1. Skip to content
  2. Skip to main menu
  3. Skip to more DW sites

Stasi 'spied on West German neo-Nazis'

August 6, 2015

The former East German state security service had more informers within the West German neo-Nazi scene than previously thought, a newspaper has reported. The aim was to prevent attacks on the inner German border.

Symbolbild - Neonazi
Image: Getty Images

The East German state security service, known as the Stasi, had at least 42 informers in the then West German neo-Nazi scene, according to a report in the daily "Berliner Zeitung" on Thursday.

The paper said the Stasi was planning to recruit almost 30 more right-wing extremists to act as its spies in the scene and that there were four more informers who were only loosely connected with the East German police.

Some of the informers also worked for West German authorities, and were thus able to pass on information to the Stasi about the workings of the West German domestic intelligence agency, the paper said in its report, which was based on information provided by the Stasi Records Agency.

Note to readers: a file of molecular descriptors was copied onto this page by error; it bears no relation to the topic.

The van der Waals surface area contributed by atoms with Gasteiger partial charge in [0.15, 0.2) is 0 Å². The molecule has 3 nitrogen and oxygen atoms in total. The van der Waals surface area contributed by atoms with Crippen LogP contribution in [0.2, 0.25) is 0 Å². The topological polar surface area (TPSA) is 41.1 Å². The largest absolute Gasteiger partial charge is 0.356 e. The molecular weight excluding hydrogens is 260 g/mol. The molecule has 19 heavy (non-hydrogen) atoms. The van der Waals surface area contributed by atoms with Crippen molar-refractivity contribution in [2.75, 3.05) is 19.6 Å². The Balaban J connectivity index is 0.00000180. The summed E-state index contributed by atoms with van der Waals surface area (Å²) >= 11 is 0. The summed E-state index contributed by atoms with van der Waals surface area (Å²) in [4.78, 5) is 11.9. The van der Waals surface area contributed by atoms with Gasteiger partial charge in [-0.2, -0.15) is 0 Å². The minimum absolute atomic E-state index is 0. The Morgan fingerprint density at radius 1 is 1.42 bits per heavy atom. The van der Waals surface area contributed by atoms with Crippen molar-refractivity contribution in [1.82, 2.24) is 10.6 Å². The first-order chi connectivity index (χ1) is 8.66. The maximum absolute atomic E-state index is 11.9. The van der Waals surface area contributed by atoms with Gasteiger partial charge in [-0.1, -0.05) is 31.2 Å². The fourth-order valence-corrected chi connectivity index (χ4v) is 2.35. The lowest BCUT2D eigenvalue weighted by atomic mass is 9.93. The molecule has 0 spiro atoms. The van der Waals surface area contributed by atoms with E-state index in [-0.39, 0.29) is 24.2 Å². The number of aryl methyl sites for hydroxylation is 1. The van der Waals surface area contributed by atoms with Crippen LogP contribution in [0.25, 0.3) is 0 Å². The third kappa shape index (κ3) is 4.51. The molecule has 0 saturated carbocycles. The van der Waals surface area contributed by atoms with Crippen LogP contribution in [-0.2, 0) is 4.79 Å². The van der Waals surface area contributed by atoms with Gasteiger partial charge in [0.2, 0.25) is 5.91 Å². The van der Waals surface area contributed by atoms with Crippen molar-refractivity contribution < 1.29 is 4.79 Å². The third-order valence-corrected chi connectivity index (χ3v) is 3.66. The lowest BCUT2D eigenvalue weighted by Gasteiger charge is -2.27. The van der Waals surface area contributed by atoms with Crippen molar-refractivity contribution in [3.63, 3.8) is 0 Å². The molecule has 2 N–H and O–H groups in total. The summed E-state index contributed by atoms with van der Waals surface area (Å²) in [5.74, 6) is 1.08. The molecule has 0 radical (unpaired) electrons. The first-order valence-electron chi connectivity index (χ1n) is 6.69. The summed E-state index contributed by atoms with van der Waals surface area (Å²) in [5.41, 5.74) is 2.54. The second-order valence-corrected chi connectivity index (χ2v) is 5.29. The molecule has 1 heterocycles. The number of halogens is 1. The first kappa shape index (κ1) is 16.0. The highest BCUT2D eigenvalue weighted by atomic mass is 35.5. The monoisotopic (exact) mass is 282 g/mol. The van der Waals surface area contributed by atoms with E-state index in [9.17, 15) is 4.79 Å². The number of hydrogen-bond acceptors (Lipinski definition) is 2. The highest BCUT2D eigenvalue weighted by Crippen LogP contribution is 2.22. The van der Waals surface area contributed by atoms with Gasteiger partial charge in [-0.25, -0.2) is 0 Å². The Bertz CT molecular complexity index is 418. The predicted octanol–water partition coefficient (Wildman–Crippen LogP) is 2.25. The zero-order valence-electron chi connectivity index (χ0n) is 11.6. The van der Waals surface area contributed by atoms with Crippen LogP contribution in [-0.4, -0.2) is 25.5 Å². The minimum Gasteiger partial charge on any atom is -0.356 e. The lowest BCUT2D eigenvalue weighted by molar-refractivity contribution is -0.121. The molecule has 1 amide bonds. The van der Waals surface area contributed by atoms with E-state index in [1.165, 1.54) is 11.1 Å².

Most of the informers, called "inoffizielle Mitarbeiter" or "informal collaborators" in Stasi parlance, were said to have been recruited in the 1980s.

The informers received compensation from the Stasi to report on the activities of violent far-right-wing groups in West Germany, Austria and South Tyrol in Italy, the paper said.

Possible help with current investigation

The main focus was reportedly on preventing attacks on the German-German border, which were often planned in the neo-Nazi scene and sometimes carried out.

In addition, the Stasi was interested in stopping East German far-right extremists, whose numbers were growing in the 1980s, from strengthening ties with their West German counterparts, according to the report.

The paper said that the information on the Stasi informers contained in the agency's documents could also help in current investigations by German authorities into a deadly bombing at the Oktoberfest in Munich in September 1980, in which 13 were killed and 211 injured.

München - Anschlag Oktoberfest 1980 +++(c) dpa - Bildfunk+++
Authorities hope Stasi documents can throw light on the 1980bomb attackImage: picture-alliance/dpa

Although the suspected bomber, a 21-year-old student with connections to the far right, died in the attack, authorities suspect that he may have had accomplices and planners.

German federal prosecutors took up the case again in December 2014 after a number of witness statements to this effect.

tj/sms (epd, dpa, AFP)